Occupy Bar Room ‘Brawl’ Mop Up

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Chepe and I met up at ZuccottiPark last Friday the 21st. The weather was refreshing, there weren’t any demonstrations or too many people we knew to distract us from coming to terms over our fray. I told him from the onset that he took a lot of venom out anger by taking the time read my story, wrap his head around were I was coming from and by making the effort to meet in person. I respected his response. He had wished he had managed to get in contact with me sooner. I asked to hear his side of the story since he had already read mine and he agreed to let me take some notes for a follow up reply to the story. I also mentioned that I had big reservations about having identified him as well as others in the story and he said he could tell from what I had written.

He began by telling me that he remembered virtually nothing save for a few scant but important details after the fray since he had been drinking a lot. He remembers Corujita asking him “what’s something someone should never say?” Chepe said he didn’t remember saying “If you ever call me a spic I”ll kill you” specifically but he said that he stands by whatever he did say.

Chepe explained that he has been called this specific racial epithet (which I’ve only spelled out as it’s been used in direct quotes as I’m sure the careful reader has observed), many times over the course of his life. He recalled a lot of trauma in the process of responding to Corujita’s question.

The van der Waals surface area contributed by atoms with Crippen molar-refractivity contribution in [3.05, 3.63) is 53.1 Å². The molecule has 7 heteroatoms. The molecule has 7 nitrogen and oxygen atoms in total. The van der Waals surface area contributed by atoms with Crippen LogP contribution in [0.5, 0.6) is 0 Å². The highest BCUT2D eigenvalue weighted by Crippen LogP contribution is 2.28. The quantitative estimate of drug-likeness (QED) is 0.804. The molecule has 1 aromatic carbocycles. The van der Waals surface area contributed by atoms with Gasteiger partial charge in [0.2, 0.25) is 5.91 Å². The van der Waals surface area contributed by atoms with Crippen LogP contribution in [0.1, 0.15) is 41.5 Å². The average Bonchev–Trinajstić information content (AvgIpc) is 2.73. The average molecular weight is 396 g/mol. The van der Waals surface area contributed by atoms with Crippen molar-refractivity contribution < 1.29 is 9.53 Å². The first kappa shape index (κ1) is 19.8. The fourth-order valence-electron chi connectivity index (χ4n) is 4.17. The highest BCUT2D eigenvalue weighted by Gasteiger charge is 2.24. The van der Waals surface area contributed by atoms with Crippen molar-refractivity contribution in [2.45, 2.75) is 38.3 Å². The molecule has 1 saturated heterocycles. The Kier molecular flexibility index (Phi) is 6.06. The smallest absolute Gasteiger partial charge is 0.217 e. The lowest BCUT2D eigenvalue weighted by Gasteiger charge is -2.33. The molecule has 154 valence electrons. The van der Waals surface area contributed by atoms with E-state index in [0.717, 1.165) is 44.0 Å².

He talked about his racial identity a bit and how he can pass for Chicano or a bourgeois intelligentsia which clearly implies whiteness. He explained how 80% to 90%  he’ll typically attack someone for calling him a s***. One of the only times he wouldn’t attack someone for calling him this would be if he needed to hold down a job and he told me about being called a s*** by fans at sporting events where he’d work as a vendor in the stadiums. He told me he’d been through plenty of times of feasts as well as famines.

He told me about the mother of an ex-girlfriend who suddenly looked at him in new-found shock after she learned about his ethnicity and she began talking real slowly to him in a stereotypical white southern drawl so that he could understand her clearly, even though she had known him and had been speaking to him in English for about a year at that point.

I acknowledged that it must have been difficult for him not to attack his former ‘almost perhaps/practice, mother-in law’ while we both chuckled over the absurdity of that particular story.

He told me he knew a few Cherokees and didn’t think that white people with indigenous heritage get mocked with the same sort of epithet’s that Latino’s have to deal with such as “mud man” or “beaner” with s*** being the worst and most common. I was tempted to interrupt him at this point with my favorite racist joke ever which is “What do you get when you have 64 Cherokees in a room? A full blood!” in order to begin respond to this notion which I’ve listened to my parents struggle with since I was small child running around with as little clothing on as possible.